Fionna was so excited she was wiggling like the four-year old she was. Her parents stopped the car to look at a roadrunner. They were in Arizona near Sedona on their way to visit The White Deer Native American Museum. Reina White Deer had been a famous artist and activist for native Americans.

“The bird is smaller than I imagined,” her father said. “Now all we need is Wile E. Coyote.” Her mother laughed, and said, “What’s up, Doc?” The museum was in an old, rambling stone building. Fionna looked at beautiful weavings, paintings, baskets and jewelry with her parents. Her parents were in conversation with an older woman, who was sitting behind the jewelry counter. “My mother was Reina White Deer,” the woman said. “This museum holds my memories of her and of me; my name is Jill Prince.” She pointed at a painting on the wall of a beautiful young woman, holding a little boy in her arms. “My mother painted that of me and my son. Shortly afterwards, my son disappeared. This is all I have left of him.”

Fionna wandered into the vast back room, which was like a garden, full of desert plants and animals. The farther she walked, the sandier the floor became. A hawk flew low over her head, bells jingling on its talons. She was startled, and darted through two trees where she saw a door strangely high on the wall. She brushed away cobwebs; no one had passed this way in a long time.

She passed through the door and entered a glass room in the shape of an octagon with the same stone walls as the rest of the museum, but they gleamed strangely like glass. Ahead of her she saw a miniature house and garden, just the right size for fairies. She sat down to play. She imagined a fairy queen and king, and a tiny princess. The glass house would be their kingdom. She set up a tea party for them on the tiny table.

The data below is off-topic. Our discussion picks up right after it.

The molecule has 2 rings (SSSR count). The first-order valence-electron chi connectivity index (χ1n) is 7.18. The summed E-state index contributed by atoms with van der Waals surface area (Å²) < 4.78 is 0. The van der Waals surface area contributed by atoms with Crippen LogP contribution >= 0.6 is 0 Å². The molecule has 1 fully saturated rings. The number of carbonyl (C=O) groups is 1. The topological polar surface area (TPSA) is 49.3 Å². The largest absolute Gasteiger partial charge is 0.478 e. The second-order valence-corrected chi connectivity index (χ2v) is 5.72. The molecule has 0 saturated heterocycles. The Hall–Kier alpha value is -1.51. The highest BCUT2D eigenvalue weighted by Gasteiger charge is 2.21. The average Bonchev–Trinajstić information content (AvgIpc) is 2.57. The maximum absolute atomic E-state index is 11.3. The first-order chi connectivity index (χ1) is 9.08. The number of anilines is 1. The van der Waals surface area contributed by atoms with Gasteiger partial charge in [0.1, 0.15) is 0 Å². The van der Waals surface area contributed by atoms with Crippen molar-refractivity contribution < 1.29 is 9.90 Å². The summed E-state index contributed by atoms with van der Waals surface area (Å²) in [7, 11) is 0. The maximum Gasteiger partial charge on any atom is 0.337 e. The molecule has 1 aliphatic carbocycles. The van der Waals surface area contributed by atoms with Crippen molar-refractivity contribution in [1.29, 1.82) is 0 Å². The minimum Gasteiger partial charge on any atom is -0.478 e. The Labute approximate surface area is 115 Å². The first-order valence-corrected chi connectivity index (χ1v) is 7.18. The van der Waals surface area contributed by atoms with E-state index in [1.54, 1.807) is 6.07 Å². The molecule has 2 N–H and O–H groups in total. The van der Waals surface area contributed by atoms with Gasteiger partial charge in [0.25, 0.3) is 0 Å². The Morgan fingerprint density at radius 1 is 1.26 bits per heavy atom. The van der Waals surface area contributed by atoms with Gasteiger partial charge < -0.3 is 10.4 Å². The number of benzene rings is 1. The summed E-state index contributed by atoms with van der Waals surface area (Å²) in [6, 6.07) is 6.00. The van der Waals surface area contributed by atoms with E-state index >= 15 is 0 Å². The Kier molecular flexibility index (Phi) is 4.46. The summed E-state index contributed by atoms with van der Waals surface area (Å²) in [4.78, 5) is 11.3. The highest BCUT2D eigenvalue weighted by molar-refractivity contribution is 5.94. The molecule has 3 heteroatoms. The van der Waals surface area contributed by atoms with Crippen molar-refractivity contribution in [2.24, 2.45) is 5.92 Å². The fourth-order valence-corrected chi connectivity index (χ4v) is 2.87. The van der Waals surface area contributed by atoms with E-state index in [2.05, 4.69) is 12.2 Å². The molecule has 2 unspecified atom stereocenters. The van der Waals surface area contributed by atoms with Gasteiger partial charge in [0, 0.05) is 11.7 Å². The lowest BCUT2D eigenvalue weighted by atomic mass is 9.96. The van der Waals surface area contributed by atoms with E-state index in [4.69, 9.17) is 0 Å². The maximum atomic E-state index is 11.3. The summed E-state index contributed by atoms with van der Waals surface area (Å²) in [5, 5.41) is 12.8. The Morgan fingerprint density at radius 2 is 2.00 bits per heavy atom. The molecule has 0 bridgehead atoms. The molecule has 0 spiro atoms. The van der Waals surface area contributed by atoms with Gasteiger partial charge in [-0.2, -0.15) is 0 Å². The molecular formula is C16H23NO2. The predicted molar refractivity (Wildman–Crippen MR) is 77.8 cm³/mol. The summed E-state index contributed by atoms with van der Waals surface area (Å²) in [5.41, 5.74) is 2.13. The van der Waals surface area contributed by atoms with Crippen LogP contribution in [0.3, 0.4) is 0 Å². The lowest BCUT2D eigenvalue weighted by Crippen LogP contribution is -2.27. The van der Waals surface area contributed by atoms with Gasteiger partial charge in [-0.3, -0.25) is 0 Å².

When she felt a nudge at her elbow, she thought at first it was her mother, but instead, she saw a small dog-like creature. “Hello,” she said, and she reached out to pet his head.

He backed away and sat down. “I am Brother-Wolf,” said her new friend. “Who are you?”

“My name is Fionna. I was just setting up tea for the fairy queen and her family. Would you like to play with me?” Brother-Wolf agreed, and he brought her a sack in his muzzle. When Fionna opened it, she found fairies just as she had imagined: a queen, a king and their little girl. Each had tiny gossamer wings and velvet clothes. The bottom of the sack held a tiny Brother-Wolf. She found chairs for the fairies and the tiny Brother-Wolf as well. She poured them tea and delicately added sugar and cream.

“Make mine mostly cream, please.” Brother-Wolf said, with a smile in his voice. Fionna and Brother-Wolf played happily, but eventually Fionna began to miss her family. “Won’t you come and meet them?”

“You want me to come out of the Glass House with you?” Brother-Wolf asked.

“Yes, please,” Fionna responded. “You are a good friend.” She and Brother-Wolf walked to the doorway. Brother-Wolf hesitated for a moment, drew in a deep breath and walked through. As he passed through the door, a ray of light shone down on him so brightly that it was like fire, and Fionna had to close her eyes. When she opened them, she saw a boy near her own age.

“You broke the spell!” The boy danced around whooping with joy. “I was trapped by Coyote the Trickster who was jealous of my name, Wolf Prince. He told me I would meet a fairy princess, but he tricked me. He only gave me the doll fairy princess. My mother told me that coyote has always been jealous of the wolf, but I did not remember her words. I followed Coyote, and once in the Glass House I had to wait until friendship was offered freely, and I was asked to come back to the world. Let’s find my mom!”

He was the boy from the painting, and his mother was overjoyed to see him again. Not a day had passed for Wolf Prince, but now his mother was old enough to be his grandmother. Neither one cared, they were delighted to have each other again. Fionna had set him free.

Copyright 2013 Brenda Davis Harsham

5 thoughts on “Brother-Wolf

  1. Pingback: ABCs of Fairy Tales | friendlyfairytales

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